I am proud to say that today we have more than 25 international agreements that give us double taxation with 64 countries. This shows that Chile is a country that is open to investment, reliable and has a positive growth trajectory.

Are you worried the proposed tax reform will discourage international investment in Chilean mining?

MH: Our government’s fiscal reform has various aims. One of them is mining and applies a royalty that is being discussed in Congress. We are a mining country where the citizens demand the country’s natural riches are shared with fair distribution. On the other hand, the mining associations and some individual companies have declared their willingness to contribute more to the necessary social changes that our country needs. Really, the only differences are about what model to use and how far we should go – and that’s what will be discussed in the Senate.

So far we don’t perceive any disincentive for investment. Indeed, we have a portfolio of active projects that are due to be completed by 2030, which has 51 potential mines worth $60billion. So far $14biillion has already been invested, so mining companies seem keen to advance in Chile.

How will Chile add value to its copper and lithium?

MH: Fighting climate change demands we switch from fossil fuels to a renewable-based energy matrix. In both these cases it is necessary to store the electricity produced and then despatch it. That means the world needs lithium for storing electricity and copper for transmitting it.

Chile has got abundant reserves of both these vital metals. What we need to do is start manufacturing with them. We need to integrate ourselves in global value chains and move past being simple miners. That’s why President Boric is pushing for greater investment research and development.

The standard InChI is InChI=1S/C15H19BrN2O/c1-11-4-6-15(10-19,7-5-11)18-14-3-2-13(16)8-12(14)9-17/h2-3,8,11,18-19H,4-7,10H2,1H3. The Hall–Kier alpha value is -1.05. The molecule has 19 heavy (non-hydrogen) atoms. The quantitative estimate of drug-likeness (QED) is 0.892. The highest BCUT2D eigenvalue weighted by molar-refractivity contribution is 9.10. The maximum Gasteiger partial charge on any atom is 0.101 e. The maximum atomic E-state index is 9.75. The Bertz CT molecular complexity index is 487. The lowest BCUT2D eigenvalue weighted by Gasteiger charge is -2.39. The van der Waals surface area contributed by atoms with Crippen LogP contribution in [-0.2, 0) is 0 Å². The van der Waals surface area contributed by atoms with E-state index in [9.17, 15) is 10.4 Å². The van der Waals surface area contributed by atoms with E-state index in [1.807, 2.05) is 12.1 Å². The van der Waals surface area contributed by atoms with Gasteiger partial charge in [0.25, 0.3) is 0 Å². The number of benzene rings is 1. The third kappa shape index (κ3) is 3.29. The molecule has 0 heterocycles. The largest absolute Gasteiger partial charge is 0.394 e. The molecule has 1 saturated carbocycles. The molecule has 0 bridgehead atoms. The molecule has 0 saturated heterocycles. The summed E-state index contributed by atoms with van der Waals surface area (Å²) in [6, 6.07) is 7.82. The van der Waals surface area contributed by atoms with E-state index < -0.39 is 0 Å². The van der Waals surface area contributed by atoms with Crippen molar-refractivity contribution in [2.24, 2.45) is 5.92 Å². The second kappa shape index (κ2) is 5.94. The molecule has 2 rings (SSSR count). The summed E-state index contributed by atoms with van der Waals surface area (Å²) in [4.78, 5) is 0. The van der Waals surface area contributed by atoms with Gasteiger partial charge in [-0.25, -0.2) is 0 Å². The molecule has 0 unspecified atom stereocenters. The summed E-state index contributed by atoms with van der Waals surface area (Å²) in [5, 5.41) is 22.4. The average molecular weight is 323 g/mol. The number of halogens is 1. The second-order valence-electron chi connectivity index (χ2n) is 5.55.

When it comes to copper, among other measures, the idea is to strengthen Chile’s smelting capacity with the construction of another foundry with high environmental standards. That will boost our production of copper fines.

When it comes to lithium, it is vital that we become part of the value chains for ion-lithium batteries. We need to involved in at least the first stage, for example cathodes and anodes. That is one of the objectives of the National Lithium Company. As it has access to the resource it can make public private partnerships with tech companies that establish themselves in Chile to add value to the lithium carbonate that we produce. Of course, we don’t want this to be a closed enclave but open so that our engineers, scientists, entrepreneurs, technicians, SMEs, workers and national companies can all be involved. This way it adds value while transferring the technology and know how needed for us to develop EV expertise.

What is the vision for the Chilean mining sector in 2030?

MH: We want mining to be an example of productive activity, defining new economic roles for our natural resources. We want to grow past the simple extraction of minerals and add value by betting on a just social-ecological transition that is centred around the communities. That involves reducing C02 emissions and the mining industry’s environmental impact.

Chile should be fundamental in the transition to clean energy and for that reason it is vital to increase our smelting capacity. On the other hand, we are betting on strengthening small and informal mining by giving it the state help it needs to develop. This is the commitment of the government and our compass is also pointing at increasing the inclusion of women in the industry.